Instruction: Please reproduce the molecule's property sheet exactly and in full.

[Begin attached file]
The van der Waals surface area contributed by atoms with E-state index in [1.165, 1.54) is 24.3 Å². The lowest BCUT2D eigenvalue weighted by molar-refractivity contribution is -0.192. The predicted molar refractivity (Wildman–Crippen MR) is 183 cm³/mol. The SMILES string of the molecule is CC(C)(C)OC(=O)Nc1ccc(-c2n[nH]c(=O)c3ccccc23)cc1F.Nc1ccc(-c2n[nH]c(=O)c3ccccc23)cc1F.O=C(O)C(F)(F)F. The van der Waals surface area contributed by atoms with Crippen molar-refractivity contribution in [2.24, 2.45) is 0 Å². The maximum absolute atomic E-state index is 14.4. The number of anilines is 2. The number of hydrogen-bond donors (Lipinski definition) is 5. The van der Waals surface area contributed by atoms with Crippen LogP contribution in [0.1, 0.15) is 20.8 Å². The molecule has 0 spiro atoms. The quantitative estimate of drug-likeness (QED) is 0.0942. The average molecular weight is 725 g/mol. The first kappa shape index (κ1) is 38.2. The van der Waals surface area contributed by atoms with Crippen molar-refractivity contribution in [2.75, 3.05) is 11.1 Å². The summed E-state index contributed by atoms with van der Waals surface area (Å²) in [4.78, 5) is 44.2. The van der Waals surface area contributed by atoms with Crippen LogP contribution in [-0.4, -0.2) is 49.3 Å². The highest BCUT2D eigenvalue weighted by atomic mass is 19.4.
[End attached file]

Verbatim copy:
The van der Waals surface area contributed by atoms with E-state index in [1.165, 1.54) is 24.3 Å². The lowest BCUT2D eigenvalue weighted by molar-refractivity contribution is -0.192. The predicted molar refractivity (Wildman–Crippen MR) is 183 cm³/mol. The SMILES string of the molecule is CC(C)(C)OC(=O)Nc1ccc(-c2n[nH]c(=O)c3ccccc23)cc1F.Nc1ccc(-c2n[nH]c(=O)c3ccccc23)cc1F.O=C(O)C(F)(F)F. The van der Waals surface area contributed by atoms with Crippen molar-refractivity contribution in [2.24, 2.45) is 0 Å². The maximum absolute atomic E-state index is 14.4. The number of anilines is 2. The number of hydrogen-bond donors (Lipinski definition) is 5. The van der Waals surface area contributed by atoms with Crippen LogP contribution in [0.1, 0.15) is 20.8 Å². The molecule has 0 spiro atoms. The quantitative estimate of drug-likeness (QED) is 0.0942. The average molecular weight is 725 g/mol. The first kappa shape index (κ1) is 38.2. The van der Waals surface area contributed by atoms with Crippen molar-refractivity contribution in [2.75, 3.05) is 11.1 Å². The summed E-state index contributed by atoms with van der Waals surface area (Å²) in [4.78, 5) is 44.2. The van der Waals surface area contributed by atoms with Crippen LogP contribution in [-0.4, -0.2) is 49.3 Å². The highest BCUT2D eigenvalue weighted by atomic mass is 19.4.